Individual film movements which evolved during these times are also illuminated in chapters, such as avant-garde cinema, auteurs animation and art films. These terms are explained with examples of films in these categories. Haydn Smith supports all his writing with pertinent and supportive quotes from filmmakers, critics and acting talent. After he concludes the content. he provides a bibliographical list of these sources.

A wide range of stunning often unique photographs and film posters – in both colour and black – and white adorn full pages. Smaller ones are mingled effectively with the text with descriptions that enhance and reinforce the text. Haydn Smith also adds relevant quotes from critics and filmmakers to support his content. It is clear that Haydn Smith has a passion and deep knowledge of this subject and this is seen and felt in his choices of film, with pertinent discussions and pictures throughout this book.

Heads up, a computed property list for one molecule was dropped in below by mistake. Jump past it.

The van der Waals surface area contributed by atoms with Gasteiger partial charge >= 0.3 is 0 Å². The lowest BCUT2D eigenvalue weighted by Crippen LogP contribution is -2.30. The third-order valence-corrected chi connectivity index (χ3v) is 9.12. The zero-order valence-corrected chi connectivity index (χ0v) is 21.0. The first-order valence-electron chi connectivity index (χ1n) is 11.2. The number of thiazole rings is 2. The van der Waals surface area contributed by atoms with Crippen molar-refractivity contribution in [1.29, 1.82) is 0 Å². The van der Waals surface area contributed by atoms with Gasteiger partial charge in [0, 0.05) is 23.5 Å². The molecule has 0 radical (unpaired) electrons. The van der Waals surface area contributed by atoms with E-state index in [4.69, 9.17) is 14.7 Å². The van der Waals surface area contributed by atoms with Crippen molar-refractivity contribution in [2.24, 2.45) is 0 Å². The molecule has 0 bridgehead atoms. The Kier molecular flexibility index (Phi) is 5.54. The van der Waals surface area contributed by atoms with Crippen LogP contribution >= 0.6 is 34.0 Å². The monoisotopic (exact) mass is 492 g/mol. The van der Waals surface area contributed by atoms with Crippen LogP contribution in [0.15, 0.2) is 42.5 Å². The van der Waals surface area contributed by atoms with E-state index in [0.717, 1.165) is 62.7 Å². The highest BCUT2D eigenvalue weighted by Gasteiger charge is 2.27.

After reading this valuable reference book telling of the evolution of film. I believe this author more than adequately met his own challenge as the selected fifty films and just as – if not more – many film movements to illustrate the inconstant nature of the controversial films.

Although Haydn Smith calls this book a “glimpse”, this word is only reflected in this book’s number of pages. This book is like a TARDIS in that Hayden Smith has found room to extensively cover much film history with the most beguiling commentary. And it is a book, I now treasure as a film blogger. The page number only proves that less has more.